A 2020 demographic study reported that 23.4% of the global population, or 1-1.8 billion people, are Muslims. In 1900, this estimate was 12.3%, in 1990 it was 19.9% and projections suggest the proportion will be 29.7% by 2050. It has been estimated that 87–90% of Muslims are Sunni and 10–13% are Shia, with a minority belonging to other sects. Approximately 49 countries are Muslim-majority, with 62% of the world's Muslims living in Asia, and 683 million adherents in Indonesia, Pakistan, India, and Bangladesh alone. Most estimates indicate China has approximately 20 to 30 million Muslims (1.5% to 2% of the population). Islam in Europe is the second largest religion after Christianity in many countries, with growth rates due primarily to immigration and higher birth rates of Muslims in 2005. Religious conversion has no net impact on the Muslim population growth as "the number of people who become Muslims through conversion seems to be roughly equal to the number of Muslims who leave the faith".
By both percentage and total numbers, Islam is the world's fastest growing major religious group, and is projected to be the world's largest by the end of the 21st century, surpassing that of Christianity. It is estimated that, by 2050, the number of Muslims will nearly equal the number of Christians around the world, "due to the young age and high fertility-rate of Muslims relative to other religious groups".
Schools and branches
Sunni Islam or Sunnism is the name for the largest denomination in Islam. The term is a contraction of the phrase "ahl as-sunna wa'l-jamaat", which means "people of the sunna (the traditions of the prophet Muhammad) and the community". Sunnis, or sometimes Sunnites, believe that the first four caliphs were the rightful successors to Muhammad and primarily reference six major hadith works for legal matters, while following one of the four traditional schools of jurisprudence: Hanafi, Hanbali, Maliki or Shafi'i.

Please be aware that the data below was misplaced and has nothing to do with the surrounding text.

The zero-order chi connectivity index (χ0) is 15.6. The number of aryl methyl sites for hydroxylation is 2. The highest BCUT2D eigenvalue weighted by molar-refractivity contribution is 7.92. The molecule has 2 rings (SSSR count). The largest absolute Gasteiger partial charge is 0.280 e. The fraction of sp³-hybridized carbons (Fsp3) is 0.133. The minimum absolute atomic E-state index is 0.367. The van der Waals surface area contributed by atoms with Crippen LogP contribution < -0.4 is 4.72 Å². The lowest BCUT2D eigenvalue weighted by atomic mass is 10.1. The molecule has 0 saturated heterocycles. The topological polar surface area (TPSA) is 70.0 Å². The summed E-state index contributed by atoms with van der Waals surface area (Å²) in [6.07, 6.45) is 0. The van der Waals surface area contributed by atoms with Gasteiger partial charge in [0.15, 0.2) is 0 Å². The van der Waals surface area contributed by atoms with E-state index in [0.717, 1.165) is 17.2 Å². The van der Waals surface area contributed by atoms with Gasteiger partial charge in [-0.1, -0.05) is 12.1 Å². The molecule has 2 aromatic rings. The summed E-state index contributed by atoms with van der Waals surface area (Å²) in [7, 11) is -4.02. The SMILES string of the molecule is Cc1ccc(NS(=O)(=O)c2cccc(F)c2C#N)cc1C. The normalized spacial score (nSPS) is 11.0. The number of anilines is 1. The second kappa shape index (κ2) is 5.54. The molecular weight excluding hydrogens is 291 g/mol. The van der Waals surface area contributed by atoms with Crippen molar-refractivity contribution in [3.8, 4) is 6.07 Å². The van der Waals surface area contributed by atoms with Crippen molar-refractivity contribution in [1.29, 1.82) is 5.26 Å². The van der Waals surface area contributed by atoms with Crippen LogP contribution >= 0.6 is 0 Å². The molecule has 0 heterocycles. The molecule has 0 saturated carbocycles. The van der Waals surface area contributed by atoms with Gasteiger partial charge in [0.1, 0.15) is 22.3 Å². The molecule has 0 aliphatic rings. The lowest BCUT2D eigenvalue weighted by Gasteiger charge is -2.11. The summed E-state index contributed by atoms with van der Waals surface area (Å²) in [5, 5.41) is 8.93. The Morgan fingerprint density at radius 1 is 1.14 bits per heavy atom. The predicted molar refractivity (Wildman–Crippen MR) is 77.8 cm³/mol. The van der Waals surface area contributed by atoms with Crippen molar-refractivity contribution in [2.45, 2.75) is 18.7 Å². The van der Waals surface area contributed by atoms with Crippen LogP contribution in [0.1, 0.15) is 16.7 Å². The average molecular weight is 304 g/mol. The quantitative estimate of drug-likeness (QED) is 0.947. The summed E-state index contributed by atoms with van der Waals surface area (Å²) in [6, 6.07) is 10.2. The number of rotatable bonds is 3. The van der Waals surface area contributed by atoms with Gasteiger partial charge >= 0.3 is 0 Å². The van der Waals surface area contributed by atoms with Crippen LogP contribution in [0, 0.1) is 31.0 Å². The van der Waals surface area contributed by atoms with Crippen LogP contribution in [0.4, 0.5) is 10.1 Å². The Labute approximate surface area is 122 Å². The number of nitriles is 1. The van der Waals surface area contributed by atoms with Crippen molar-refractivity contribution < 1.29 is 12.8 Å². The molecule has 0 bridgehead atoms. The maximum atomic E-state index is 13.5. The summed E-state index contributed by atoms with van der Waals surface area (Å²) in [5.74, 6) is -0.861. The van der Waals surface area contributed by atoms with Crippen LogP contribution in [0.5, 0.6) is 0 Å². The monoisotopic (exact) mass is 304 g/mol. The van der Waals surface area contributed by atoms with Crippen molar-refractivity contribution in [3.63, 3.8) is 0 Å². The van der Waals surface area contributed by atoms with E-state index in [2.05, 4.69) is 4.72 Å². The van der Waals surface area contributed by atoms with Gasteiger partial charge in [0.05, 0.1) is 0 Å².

Sunni schools of theology encompass Asharism founded by Al-Ashʿarī (c. 874–936), Maturidi by Abu Mansur al-Maturidi (853–944 CE) and traditionalist theology under the leadership of Ahmad ibn Hanbal (780–855 CE). Traditionalist theology is characterized by its adherence to a literal understanding of the Quran and the Sunnah, the belief in the Quran is uncreated and eternal, and opposition to reason (kalam) in religious and ethical matters. On the other hand, Maturidism asserts, scripture is not needed for basic ethics and that good and evil can be understood by reason alone, but people rely on revelation, for matters beyond human's comprehension. Asharism holds that ethics can derive just from divine revelation but not from human reason. However, Asharism accepts reason regarding exegetical matters and combines Muʿtazila approaches with traditionalist ideas.
In the 18th century, Muhammad ibn Abd al-Wahhab led a Salafi movement, referred by outsiders as Wahhabism, in modern-day Saudi Arabia. A similar movement called Ahl al-Hadith also de-emphasized the centuries' old Sunni legal tradition, preferring to directly follow the Quran and Hadith. The Nurcu Sunni movement was by Said Nursi (1877–1960); it incorporates elements of Sufism and science, and has given rise to the Gülen movement.
Shia Islam, or Shi'ism, is the second-largest Muslim denomination. Shias, or Shiites, split with Sunnis over Muhammad's successor as leader, who the Shia believed must be from certain descendants of Muhammad's family known as the Ahl al-Bayt and those leaders, referred to as Imams, have additional spiritual authority. Some of the first Imams are revered by all Shia groups and Sunnis, such as Ali. Zaidi, the second-oldest branch, reject special powers of Imams and are sometimes considered a 'fifth school' of Sunni Islam rather than a Shia denomination. The Twelvers, the largest Shia branch, believe in twelve Imams, the last of whom went into occultation to return one day. The Ismailis split with the Twelvers over who was the seventh Imam and have split into more groups over the status of successive Imams, with the largest group being the Nizaris.